I was thinking this morning that we live in a pretty amazing world, one in which we are attracted to folks like us and also to those who have unique qualities from us.
I believe we are alike in that we all have quirky things---mine just might be different from yours.
Take, for example, my love for books. Yes, I adore reading a great novel and love digging in to a really intense mystery. But it is something deeper (and perhaps a bit odder) that I am describing. I love the smell of books. I cannot ever see myself switching to a Kindle or any type of e-reader (until, of course, they perfect the art of adding "book scent" to it).
My love for the scent of books is so well-known, several grade levels made fun of that quality when I resigned from my principalship at an elementary school in 2012.
I even received a video, today, from a dear friend, in which she had her kids sniff books in honor of me, while asking each other to smell the book. My response? "Well, don't keep me in suspense! What does it smell like?!"
In communicating, we tend to have habits and quirks, as well.
A few years ago, after I finished teaching a workshop in Tennessee, a participant remarked to my colleague that I said, "My thing is..." several times. I didn't realize it until he pointed it out, but it was true. I would be talking about something and then, to emphasize the importance of it, I would say something like, "My thing is...I believe we need to communicate better if we expect to build relationships." My colleague (and dear friend) responded to the participant by saying, "I'm sure she will appreciate that feedback, since we all 'have things'. What is 'your thing'?" I'll give him credit---he actually said, "Good point. I guess we all do have 'things'."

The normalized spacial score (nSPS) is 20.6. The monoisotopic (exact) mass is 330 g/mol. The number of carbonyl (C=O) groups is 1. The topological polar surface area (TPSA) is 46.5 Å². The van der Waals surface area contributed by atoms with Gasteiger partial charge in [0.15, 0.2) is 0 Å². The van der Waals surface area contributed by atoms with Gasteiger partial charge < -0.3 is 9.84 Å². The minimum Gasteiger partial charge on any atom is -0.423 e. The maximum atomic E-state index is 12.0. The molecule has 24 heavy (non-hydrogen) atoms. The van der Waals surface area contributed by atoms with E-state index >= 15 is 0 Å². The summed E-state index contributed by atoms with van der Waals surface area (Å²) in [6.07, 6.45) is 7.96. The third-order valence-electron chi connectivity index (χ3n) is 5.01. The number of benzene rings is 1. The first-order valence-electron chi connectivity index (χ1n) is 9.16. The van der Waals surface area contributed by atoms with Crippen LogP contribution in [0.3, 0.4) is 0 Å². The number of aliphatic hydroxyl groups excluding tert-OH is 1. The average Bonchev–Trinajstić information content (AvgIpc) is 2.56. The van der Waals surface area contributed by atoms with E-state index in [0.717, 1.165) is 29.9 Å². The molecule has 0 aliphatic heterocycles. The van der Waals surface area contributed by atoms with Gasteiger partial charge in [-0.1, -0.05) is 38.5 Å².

I have a friend who, when she presents, says, "Here's the deal..." even though she isn't really going to make a deal with anyone. It's just a habit she has formed in public speaking.
Like any good 12-step program, the first step in dealing with an issue is recognizing that the issue exists. I can happily say I have cut down my "My thing is..." to a negligible if not non-existent status.
What about those common words or phrases that so many people mis-say?
For example, do you say any of these:
a. supposably instead of supposedly?
b. ex cetera instead of et cetera?
c. I'm going to lay down instead of I'm going to lie down?
Just for today, perhaps we can try to figure out what our "thing" is and, if it bugs you enough, perhaps make strides to eliminate it or at least cut down on its use.
Happy communicating!! My thing is....I think we need good communication! :)